email: rjh at above domain (but drop the www, obviously)
Sep 1 '06 #3

eh**********@gm ail.com wrote:
I am facing that error message with no idea WHY the reason ? "Abnormal
program termination"

E:\programs\c_l ang\iti01\tc201 \ch06\ownarr01o 01
Enter a number : 25
More numbers (y/n)? y
Enter a number : 30
More numbers (y/n)? n
25.000000
30.000000
The average is 27.500000
Abnormal program termination

E:\programs\c_l ang\iti01\tc201 \ch06\own>type arr01o01.c

/*#include <stdio.h>
/*-exercise 6.1.1 - calculate average of a series of numbers*/
main ()
{
float number[100];
int no_numbers,i;
float ave(),average;
input_nos(&no_n umbers,number);
average=ave(no_ numbers,number) ;
print_nos(numbe r,no_numbers,av erage);
}
Repeat after me: "main() returns an int, so we must supply an int for
it to return."

What happens if you /don't/ return an int out of main()?
Well, "Abnormal program termination" is one possible answer.

[snip]

HTH
--
Lew Pitcher

Sep 1 '06 #4
eh**********@gm ail.com wrote:
/*#include <stdio.h>
Um, that's a problem.
/*-exercise 6.1.1 - calculate average of a series of numbers*/
main ()
int main(void). See Lew's response.
input_nos(count ,nos)
int *count;
float *nos;
void input_nos( int *count, float *nos )

Your form is (I believe) legal, but you can see why the above is much
preferred.

--
C. Benson Manica | I *should* know what I'm talking about - if I
cbmanica(at)gma il.com | don't, I need to know. Flames welcome.
Sep 1 '06 #5
eh**********@gm ail.com wrote:
I am facing that error message with no idea WHY the reason ? "Abnormal
program termination"
The proximate cause is *probably* that you "fall off the
end" of the main() function without telling it what value to
return. main() returns an `int' value that indicates the
program's "exit status;" what *probably* happened is that by
falling off the end you returned some kind of garbage value
as your program's exit status. When your operating system saw
that the exit status was something weird, it warned you that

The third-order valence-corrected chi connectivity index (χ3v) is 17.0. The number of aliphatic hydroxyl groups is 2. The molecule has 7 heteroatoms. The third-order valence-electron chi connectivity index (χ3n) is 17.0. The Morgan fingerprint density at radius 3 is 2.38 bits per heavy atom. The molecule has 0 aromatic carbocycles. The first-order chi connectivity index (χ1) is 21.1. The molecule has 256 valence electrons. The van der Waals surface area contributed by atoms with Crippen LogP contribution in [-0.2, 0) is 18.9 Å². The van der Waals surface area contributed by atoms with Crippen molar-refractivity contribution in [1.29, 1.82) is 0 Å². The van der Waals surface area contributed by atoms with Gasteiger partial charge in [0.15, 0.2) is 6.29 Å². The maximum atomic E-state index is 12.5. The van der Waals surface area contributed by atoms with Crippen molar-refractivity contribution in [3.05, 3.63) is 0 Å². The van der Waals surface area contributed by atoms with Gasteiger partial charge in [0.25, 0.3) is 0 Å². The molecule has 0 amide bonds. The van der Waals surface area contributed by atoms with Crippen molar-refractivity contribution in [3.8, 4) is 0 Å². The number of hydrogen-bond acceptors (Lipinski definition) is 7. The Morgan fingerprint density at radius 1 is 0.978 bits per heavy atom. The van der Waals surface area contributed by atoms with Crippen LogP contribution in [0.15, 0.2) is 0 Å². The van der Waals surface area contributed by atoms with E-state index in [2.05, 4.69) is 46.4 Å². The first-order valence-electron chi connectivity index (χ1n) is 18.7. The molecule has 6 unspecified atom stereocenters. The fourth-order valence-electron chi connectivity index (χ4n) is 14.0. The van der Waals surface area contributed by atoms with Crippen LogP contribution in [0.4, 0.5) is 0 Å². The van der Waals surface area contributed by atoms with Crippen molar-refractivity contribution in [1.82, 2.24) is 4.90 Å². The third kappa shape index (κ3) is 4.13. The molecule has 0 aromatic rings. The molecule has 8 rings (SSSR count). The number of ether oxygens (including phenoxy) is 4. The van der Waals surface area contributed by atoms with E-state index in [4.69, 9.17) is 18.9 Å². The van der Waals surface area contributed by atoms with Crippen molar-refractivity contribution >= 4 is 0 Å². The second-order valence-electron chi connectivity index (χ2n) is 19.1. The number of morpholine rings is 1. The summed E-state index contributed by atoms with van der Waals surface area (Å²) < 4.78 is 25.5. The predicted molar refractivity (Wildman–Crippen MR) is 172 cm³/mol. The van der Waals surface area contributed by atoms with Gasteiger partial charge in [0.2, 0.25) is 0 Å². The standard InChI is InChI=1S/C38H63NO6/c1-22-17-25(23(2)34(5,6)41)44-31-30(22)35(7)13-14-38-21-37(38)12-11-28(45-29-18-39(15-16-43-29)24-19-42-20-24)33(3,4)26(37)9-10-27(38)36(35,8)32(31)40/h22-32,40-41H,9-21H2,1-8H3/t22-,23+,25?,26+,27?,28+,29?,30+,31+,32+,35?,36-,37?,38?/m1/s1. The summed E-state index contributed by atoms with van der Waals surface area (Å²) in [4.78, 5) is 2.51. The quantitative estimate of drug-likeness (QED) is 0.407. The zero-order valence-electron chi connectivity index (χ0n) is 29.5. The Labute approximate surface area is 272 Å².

the program had terminated abnormally.

See below for the cure and a few other hints.
/*#include <stdio.h>
Don't comment this out; you need it.
/*-exercise 6.1.1 - calculate average of a series of numbers*/
main ()
Better style would be `int main(void)', which says
explicitly that main() takes no arguments and returns an
int value.
{
float number[100];
int no_numbers,i;
float ave(),average;
input_nos(&no_n umbers,number);
average=ave(no_ numbers,number) ;
print_nos(numbe r,no_numbers,av erage);
... and here's where you need to return a value as the
program's exit status. The value zero means "successful
completion," so add `return 0;' here.
}

input_nos(count ,nos)
int *count;
float *nos;
This is known as the "old-style" or "K&R" method of
describing a function's arguments. In 1989 a new style
was added to the language, and the new method is a much
better way to do things. The old style is still supported
so as not to invalidate the reams and reams of C code that
were written before 1989, but when you write new code there
is virtually no reason to use the old style. Write

void input_nos(int *count, float *nos)

This says that input_nos is a function of two arguments, just
as the old style did, but it also makes the types of those
arguments "visible" to the rest of the program instead of only
inside the function. This allows the compiler to catch silly